Hong Kong’s future thrown into doubt with planned Beijing legislation

Hong Kong’s future thrown into doubt with planned Beijing legislation

Hong Kong activists called on Friday for people to rise up against Beijing’s plans to impose national security legislation in the city, prompting alarm that the new laws could erode freedoms through “force and fear.”

A proposed march at noon in the central financial district did not materialize after online calls were heeded only by a handful of activists and as riot police made their presence visible on the streets.

But new calls have emerged for flash mobs at night across the territory. The Canadian Consulate there has warned of a “heightened possibility of demonstrations in Hong Kong this weekend,” advising Canadians to monitor local media for any developments.

“This is a great moment to reboot the protest,” said university student Kay, 24, who participated in last year’s mass scale and often violent anti-government and anti-Beijing protests, which this year entered a lull due to the coronavirus.

Hong Kong leader Carrie Lam said her government will “fully co-operate” with the Chinese parliament to complete the legislation, which she said will not affect rights, freedoms or judicial independence.

Members of Hong Kong’s Democratic Party hold a banner and placards during a protest in front of the Chinese central government’s liaison office in Hong Kong on Friday. (Kin Cheung/The Associated Press)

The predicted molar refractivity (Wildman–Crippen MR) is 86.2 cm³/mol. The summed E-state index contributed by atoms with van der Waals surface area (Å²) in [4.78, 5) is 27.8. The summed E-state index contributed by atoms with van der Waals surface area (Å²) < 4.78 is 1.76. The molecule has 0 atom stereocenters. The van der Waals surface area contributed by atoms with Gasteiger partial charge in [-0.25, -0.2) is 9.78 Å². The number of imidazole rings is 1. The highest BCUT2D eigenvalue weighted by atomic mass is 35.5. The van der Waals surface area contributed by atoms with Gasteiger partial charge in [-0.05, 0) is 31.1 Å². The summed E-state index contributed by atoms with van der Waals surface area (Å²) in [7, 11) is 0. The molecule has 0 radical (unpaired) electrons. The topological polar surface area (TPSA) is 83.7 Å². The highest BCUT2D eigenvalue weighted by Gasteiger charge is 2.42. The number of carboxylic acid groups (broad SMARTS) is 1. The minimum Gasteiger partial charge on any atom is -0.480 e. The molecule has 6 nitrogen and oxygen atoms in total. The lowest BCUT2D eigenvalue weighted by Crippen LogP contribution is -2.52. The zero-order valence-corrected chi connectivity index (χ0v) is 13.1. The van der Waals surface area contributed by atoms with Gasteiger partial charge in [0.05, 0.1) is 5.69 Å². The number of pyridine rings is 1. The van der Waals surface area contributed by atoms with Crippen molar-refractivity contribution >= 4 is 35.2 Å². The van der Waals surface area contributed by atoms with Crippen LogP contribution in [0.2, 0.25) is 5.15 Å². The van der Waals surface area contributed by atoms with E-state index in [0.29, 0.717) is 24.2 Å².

The security law plan hit financial markets on Friday, due to concerns the semiautonomous city’s status as a global financial hub was at risk. Hong Kong stocks were sold off as China’s parliament sat to discuss the new law.

Hong Kong’s Hang Seng index fell 5.6 per cent to a seven-week low.

Foreign diplomats are urgently seeking more details, fearing the statement could formalize and expand the presence of mainland security and intelligence services in Hong Kong. Currently they can take no enforcement action in the city.

More U.S. friction expected

The proposed legislation could heighten tensions between Beijing and Washington, whose relationship is already frayed by trade disputes and reciprocal accusations over the pandemic.

U.S. President Donald Trump said Thursday that Washington would react “very strongly” if Beijing went ahead with the security law, and his Secretary of State Mike Pompeo issued a condemnation a day later.

There was also bipartisan condemnation in Washington. House Speaker Nancy Pelosi, a Democrat, called the development “deeply alarming.”

“Attempting to circumvent the [Hong Kong] legislature shows a complete disrespect for the rule of law,” Pelosi said on Twitter.

Republican Sen. Josh Hawley of Missouri said he would introduce a resolution in the chamber on Friday, “condemning this attempted crackdown and [to] call on all free nations to stand with Hong Kong.”

In Ottawa, Prime Minister Justin Trudeau said Canada was concerned about the situation.

Prime Minister Justin Trudeau spoke with reporters on Friday. 1:00

“We have 300,000 Canadians who live in Hong Kong and that’s one of the reasons why we want to ensure that the ‘one country, two systems’ approach continues for Hong Kong,” said Trudeau. “We have long called for a de-escalation of tensions and genuine dialogue between Hong Kong citizens and Beijing, and we continue to call for that.”